For instance, in Standing Tall, there are chapters devoted to ministerial salaries and foreign talent and immigration policy. These issues remain contentious today.

I credit ESM Goh for not shying away from it, and answering them. Whether you like his answers or not, that’s beside the point. But he took my questions head-on.

There was one particular part which I captured in the chapter on ministerial pay. When he revealed that his friends did not want him to talk about this anymore because they thought it would just end up with people throwing brickbats at him, I asked: "Are you going to take up your friend’s advice?"

And he said, "Well, I'm answering your questions now, aren’t I?"

At any point did you feel that he was visibly uncomfortable with what you were asking and how you were asking them?

Perhaps the most uncomfortable topic and chapter would be the one on Ong Teng Cheong. I could tell that he was uneasy with the topic but he did not say, “Can you not write about this?”

Perhaps the discomfort could have come from the fact that Mr Goh and the late president were close friends and good colleagues. ESM Goh reiterated more than once during the interview that he really did not want to say anything which would put Mr Ong in a bad light because the man is dead, and unable to defend himself.

I think he wanted to do right by Mr Ong’s children and grandchildren.

Were there any ‘OB markers’ in terms of what you could or could not talk about?

Topics that we moved away from would be those related to his family. When it came to the Volume 1, ESM Goh was quite clear that his family members have always been private citizens. He said that this [book] is about him, and requested for me not to go into that part of his life, which I respected.

Were there any sessions that stood out, where he revealed a side of him that was unexpected?

ESM Goh is not one who likes to talk about his family. But, surprise surprise!

When talking about terrorism and religious extremism, it somehow morphed into a discussion about religion and his own religious beliefs. That led into a discussion about his family, his children and his wife's religious beliefs.

It was a nice unexpected surprise when he actually revealed that his children are fairly devout Christians, his wife is a devout Buddhist, and he is an ancestral worshipper (or freethinker, depending on how you want to categorise it).

Photo taken at the Book Fest, 2018, courtesy of Peh Shing Huei.

Do you think that it's because you have been speaking to him over quite a long period of time? So maybe he felt a bit more comfortable to speak about this with somebody like yourself?

I wouldn't be able to say whether I would have gotten this story out of him in Volume 1. But I'm just glad that I managed to do so in Volume 2!

I think that the first time you meet or interview someone, there will be more boundaries. Both might be a little bit more uptight, right? But as time goes on, and you build a certain chemistry and trust, you start to relax.

This is why I would say that the interviews get better as we get to know each other better. It just improves, you know?

How did you go about building a relationship with him, in order to get him to share candidly?

I met him quite a few times before, in my capacity as a journalist with ST. But for the purpose of the book, I think we met twice before we began the first interview. In both instances, it was more of a case of him wanting to understand my working process.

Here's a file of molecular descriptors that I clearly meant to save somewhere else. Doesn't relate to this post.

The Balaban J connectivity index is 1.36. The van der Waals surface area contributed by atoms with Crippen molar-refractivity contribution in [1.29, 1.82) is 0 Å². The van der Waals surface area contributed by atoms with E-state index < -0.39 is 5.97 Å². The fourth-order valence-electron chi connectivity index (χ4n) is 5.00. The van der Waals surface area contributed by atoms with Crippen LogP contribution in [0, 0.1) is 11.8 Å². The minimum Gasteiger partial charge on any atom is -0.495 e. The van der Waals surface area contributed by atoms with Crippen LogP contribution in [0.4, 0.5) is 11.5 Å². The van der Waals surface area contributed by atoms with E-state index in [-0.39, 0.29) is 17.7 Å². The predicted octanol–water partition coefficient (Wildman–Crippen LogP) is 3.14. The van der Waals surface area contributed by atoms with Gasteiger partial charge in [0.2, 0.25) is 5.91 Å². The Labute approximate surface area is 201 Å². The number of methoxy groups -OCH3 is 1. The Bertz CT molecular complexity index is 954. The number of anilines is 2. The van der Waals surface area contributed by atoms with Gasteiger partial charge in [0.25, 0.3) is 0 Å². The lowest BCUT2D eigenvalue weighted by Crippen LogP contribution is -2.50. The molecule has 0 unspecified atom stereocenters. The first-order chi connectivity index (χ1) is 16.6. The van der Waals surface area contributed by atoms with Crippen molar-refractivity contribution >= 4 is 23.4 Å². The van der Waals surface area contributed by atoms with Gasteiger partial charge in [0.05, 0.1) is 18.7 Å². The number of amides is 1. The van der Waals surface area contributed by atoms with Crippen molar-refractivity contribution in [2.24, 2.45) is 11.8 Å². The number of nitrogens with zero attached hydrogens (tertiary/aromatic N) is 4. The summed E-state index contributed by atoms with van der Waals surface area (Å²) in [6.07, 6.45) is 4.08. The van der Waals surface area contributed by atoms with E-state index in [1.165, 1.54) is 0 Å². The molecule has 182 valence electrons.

I knew that I had to earn ESM Goh’s trust and respect. And part of it was to make sure that I did my homework so I don't go into an interview with him blur, or unaware of things. I think that is fundamental to building a relationship.

What was your first impression of him?

In the past, when I interviewed him as a ST journalist, it was always very serious. But when I met him [for purposes of writing the] book, I discovered that ESM Goh has a very jovial side to him.

And he loves to crack jokes! He has a great sense of humour that makes you truly LOL. I totally did not expect that from him.

The more interviews we did, the more his sense of humour came through. As we started laughing and joking more, I think it contributed to better interviews.

Photo courtesy of Peh Shing Huei.

How would you describe the change in your relationship with him? Are you on a, uh, texting basis with him? Can you now drop him a WhatsApp?

No, no, no! *Laughs*

No? Oh! What a shame!

Yeah, what a shame... But let’s not forget that he is our former Prime Minister so there’s a certain decorum.

I’ve gotten a lot more comfortable with ESM Goh, and I would like to think that the same is true for him with myself. In terms of [our] relationship, I think that [the respect] has certainly been enhanced.

One thing that I've discovered is that this is a man who obviously made huge contributions [to Singapore]. But beyond that, he’s not afraid to crack a few jokes at his own expense.

He is very very pleasant company! You learn a lot and things are always enjoyable because, as I said earlier, you also laugh a lot.

A personal observation is that this sense of humour has come up a bit more in recent years through his MParader Facebook page. I don't know if you feel the same, but I suppose that's the laid-back and candid vibe that you're talking about?

Yeah, I think you're absolutely right. There's a warmth that emanates from his MParader Facebook posts. And sometimes, he has a slightly cheeky approach to certain things.

I think with MParader, Singaporeans can see snippets of what I saw and experienced firsthand.

As his biographer as well as a fellow citizen, I think it's very nice to see this side of our former Prime Minister. I like it and I really am glad that we can see that side of him. It’s a very nice touch to our political culture that not everything is so serious and cold.

I wanted very much for my book to be able to convey this part of his personality. If not, otherwise, it gets a bit heavy, yeah? *chuckles*

Some quotes have been edited for clarity and grammar.

Top photo via National University of Singapore, MCI photo by Fyrol via PM Lee/Facebook.